log in
All Articles | Back

Member Articles


Management of Occupational Safety and Data Protection Risks Arising During Work from Home Part 1 

by Zoltan Kovacs

Published: September, 2020

Submission: September, 2020

 



Part 1 of this series discusses labour law and labour safety issues.


What is it that has changed regarding home office and teleworking because of Covid-19? What can we expect in the future? How can employers prepare for the “new normal” and how can employees manage things from their side?


Before Covid-19, teleworking and working from home in Hungary represented a percentage of 1.2 among employees aged between 15-64, according to Eurostat.


With the second wave of Covid-19 sneaking up on us, it is necessary to realize that employers need to prepare for flexible working weeks and teleworking / home office for the foreseeable future. It is important to note that the Hungarian Labour Code currently does not know the term “home office”, only teleworking.


The amendment of the current teleworking rules is expected shortly. In these amendments, we will likely see that the Government is going to provide some more flexibility to employers to assign teleworking or home office.


Most of the companies currently operate in a hybrid model and, even though the emergency period expired, employers still prefer to provide the option of flexible work and home office. However, working from home has required an agreement between the employer and the employee since 1stof July (just like before the introduction of the emergency period). In the home office agreement, the parties need to agree upon:


  • the place of work,
  • the employee’s work schedule (fixed or flexible),
  • the equipment that needs to be provided by the employer,
  • the reimbursement of costs and expenses,
  • the employer’s specific rights.

Companies have learned that teleworking and home office do not fit every employee or position. Teleworking / home office raises a lot of risks and challenges, including issues concerning working time, labor safety, work accident and data protection. It is also advisable to measure and keep records of the employee’s performance.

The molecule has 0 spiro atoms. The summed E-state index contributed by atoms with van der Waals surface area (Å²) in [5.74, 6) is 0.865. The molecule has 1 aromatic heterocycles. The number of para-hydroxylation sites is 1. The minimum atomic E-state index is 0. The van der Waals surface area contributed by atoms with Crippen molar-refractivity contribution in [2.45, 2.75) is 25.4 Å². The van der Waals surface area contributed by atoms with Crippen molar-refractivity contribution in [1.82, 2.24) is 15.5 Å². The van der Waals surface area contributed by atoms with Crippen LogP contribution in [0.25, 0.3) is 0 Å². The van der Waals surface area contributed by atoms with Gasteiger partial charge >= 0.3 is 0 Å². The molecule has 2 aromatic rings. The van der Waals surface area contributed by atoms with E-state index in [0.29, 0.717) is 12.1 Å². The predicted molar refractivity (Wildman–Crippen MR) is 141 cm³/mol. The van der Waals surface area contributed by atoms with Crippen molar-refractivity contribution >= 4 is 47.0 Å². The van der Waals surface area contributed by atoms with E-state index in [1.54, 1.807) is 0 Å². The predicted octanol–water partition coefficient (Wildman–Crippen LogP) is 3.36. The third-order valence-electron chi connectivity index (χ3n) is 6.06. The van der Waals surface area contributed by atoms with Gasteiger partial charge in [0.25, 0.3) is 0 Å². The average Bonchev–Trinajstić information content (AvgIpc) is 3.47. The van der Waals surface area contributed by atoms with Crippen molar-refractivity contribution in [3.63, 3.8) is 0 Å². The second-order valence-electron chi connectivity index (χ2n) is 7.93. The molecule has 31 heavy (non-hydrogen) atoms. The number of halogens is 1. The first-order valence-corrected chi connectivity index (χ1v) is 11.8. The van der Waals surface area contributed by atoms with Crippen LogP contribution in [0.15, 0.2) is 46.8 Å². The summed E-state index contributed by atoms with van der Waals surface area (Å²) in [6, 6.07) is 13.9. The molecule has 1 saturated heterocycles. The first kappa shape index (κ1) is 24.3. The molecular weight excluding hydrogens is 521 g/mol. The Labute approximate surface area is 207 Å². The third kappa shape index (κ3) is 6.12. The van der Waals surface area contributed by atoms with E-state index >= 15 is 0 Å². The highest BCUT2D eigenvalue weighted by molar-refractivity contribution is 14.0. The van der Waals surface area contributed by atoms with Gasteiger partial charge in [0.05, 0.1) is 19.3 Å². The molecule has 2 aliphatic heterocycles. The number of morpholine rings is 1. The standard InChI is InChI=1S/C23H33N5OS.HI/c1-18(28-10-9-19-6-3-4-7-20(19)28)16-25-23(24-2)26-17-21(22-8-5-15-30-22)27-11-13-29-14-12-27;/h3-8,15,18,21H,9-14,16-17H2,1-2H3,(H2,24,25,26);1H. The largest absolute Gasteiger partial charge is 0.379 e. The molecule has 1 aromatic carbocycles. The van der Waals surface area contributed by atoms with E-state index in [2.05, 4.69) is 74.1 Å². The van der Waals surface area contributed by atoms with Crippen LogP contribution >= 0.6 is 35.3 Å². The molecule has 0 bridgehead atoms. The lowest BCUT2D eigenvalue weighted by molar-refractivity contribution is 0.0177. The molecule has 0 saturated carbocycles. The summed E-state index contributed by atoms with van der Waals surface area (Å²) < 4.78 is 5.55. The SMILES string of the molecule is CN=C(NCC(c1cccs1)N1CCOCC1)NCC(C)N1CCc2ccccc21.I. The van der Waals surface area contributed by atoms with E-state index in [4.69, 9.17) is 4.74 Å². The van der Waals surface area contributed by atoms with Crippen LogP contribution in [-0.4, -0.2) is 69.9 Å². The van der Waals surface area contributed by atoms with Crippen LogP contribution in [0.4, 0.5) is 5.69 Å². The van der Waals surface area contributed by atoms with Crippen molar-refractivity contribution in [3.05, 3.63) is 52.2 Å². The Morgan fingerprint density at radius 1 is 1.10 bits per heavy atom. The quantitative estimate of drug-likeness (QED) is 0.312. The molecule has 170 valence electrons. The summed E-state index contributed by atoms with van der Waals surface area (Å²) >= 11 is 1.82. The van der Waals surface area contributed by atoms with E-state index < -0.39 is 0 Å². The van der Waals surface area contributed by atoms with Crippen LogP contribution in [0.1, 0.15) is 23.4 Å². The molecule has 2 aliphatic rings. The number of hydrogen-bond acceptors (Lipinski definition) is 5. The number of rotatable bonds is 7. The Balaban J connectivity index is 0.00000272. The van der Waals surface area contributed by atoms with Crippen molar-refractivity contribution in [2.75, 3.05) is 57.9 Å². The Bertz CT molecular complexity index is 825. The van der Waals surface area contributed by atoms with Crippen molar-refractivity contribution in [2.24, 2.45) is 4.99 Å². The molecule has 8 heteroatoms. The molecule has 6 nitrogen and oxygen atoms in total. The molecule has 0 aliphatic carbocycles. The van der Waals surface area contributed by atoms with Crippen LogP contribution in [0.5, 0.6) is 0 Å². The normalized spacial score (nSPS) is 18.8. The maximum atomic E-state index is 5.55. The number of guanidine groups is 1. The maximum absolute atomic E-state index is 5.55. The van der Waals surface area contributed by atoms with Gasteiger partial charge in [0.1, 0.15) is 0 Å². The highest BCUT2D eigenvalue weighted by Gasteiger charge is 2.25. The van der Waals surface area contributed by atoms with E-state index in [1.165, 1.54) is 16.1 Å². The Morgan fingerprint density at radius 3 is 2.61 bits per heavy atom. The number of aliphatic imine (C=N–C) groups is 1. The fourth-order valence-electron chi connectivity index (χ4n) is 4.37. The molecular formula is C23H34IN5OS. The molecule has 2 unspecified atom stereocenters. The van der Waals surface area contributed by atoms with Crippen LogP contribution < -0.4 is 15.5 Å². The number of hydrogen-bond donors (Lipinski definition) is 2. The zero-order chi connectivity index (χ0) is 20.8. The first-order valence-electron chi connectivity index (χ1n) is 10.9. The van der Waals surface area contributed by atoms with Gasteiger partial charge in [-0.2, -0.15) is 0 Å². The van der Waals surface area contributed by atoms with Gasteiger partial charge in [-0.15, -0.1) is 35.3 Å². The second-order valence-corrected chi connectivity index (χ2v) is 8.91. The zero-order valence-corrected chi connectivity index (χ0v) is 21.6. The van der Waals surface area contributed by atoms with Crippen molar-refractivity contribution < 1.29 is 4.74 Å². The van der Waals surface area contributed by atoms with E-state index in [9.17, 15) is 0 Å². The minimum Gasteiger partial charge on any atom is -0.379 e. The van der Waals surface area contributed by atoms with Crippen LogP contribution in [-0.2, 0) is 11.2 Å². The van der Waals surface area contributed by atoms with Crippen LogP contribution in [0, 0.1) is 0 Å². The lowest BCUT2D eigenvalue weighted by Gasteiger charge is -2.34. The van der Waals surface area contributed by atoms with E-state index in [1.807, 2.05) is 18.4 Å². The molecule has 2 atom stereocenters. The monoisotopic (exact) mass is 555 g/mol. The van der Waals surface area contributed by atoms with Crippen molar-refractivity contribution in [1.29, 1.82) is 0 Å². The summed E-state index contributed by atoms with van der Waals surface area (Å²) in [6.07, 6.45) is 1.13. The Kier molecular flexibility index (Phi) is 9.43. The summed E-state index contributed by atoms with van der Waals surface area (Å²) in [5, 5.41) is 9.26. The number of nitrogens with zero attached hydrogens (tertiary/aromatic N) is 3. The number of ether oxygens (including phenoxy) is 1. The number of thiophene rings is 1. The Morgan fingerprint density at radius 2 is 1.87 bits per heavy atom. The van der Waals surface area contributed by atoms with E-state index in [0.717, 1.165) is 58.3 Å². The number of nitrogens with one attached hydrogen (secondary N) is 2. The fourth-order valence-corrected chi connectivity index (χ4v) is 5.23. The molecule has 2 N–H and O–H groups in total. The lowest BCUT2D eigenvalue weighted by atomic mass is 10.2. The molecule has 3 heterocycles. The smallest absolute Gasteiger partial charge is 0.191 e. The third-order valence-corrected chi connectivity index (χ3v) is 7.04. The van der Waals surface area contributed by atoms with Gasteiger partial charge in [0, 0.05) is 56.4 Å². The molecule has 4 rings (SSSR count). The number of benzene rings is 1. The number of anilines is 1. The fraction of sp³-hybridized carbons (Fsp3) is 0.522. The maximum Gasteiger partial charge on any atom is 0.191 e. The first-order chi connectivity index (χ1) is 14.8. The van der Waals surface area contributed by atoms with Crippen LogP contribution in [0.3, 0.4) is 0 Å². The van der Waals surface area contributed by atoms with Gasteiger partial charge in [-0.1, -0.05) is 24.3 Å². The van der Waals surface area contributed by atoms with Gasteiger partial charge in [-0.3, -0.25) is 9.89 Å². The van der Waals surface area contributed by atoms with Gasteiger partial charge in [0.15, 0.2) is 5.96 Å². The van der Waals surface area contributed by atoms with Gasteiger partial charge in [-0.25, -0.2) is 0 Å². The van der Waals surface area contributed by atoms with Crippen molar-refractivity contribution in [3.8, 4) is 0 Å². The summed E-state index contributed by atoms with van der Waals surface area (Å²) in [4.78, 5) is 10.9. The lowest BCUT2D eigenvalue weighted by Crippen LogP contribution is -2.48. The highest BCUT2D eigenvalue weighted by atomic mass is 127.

Regarding work safety, employers must be aware of the below, and keep in mind that work safety risk exposure is oftentimes quite difficult to manage:


Minimise risks: it is the employer’s responsibility to ensure the conditions of a healthy and safe workplace,


  • Accidents taking place in home office may qualify as work accidents,
  • Prepare internal company policies for HO, health & safety, data protection and data security,
  • Risk assessment must be conducted, and the employer has the right (and obligation) to inspect the designated area within the home office.

It is the employee’s responsibility to: 


  • Ensure an internet connection / heat / light / water in the place of the home office,
  • Keep the designated workplace clean and organised at all times,
  • Comply with internal company policies,
  • Comply with the home office agreement.

 
We encourage every employer to revisit the internal company policies and the Home Office agreements and check if everything is in order based on the above overview.


 



Link to article

 

MEMBER COMMENTS

 

 

WSG Member: Please login to add your comment.

    Disclaimer

WSG's members are independent firms and are not affiliated in the joint practice of professional services. Each member exercises its own individual judgments on all client matters.

HOME | SITE MAP | GLANCE | PRIVACY POLICY | DISCLAIMER |  © World Services Group, 2020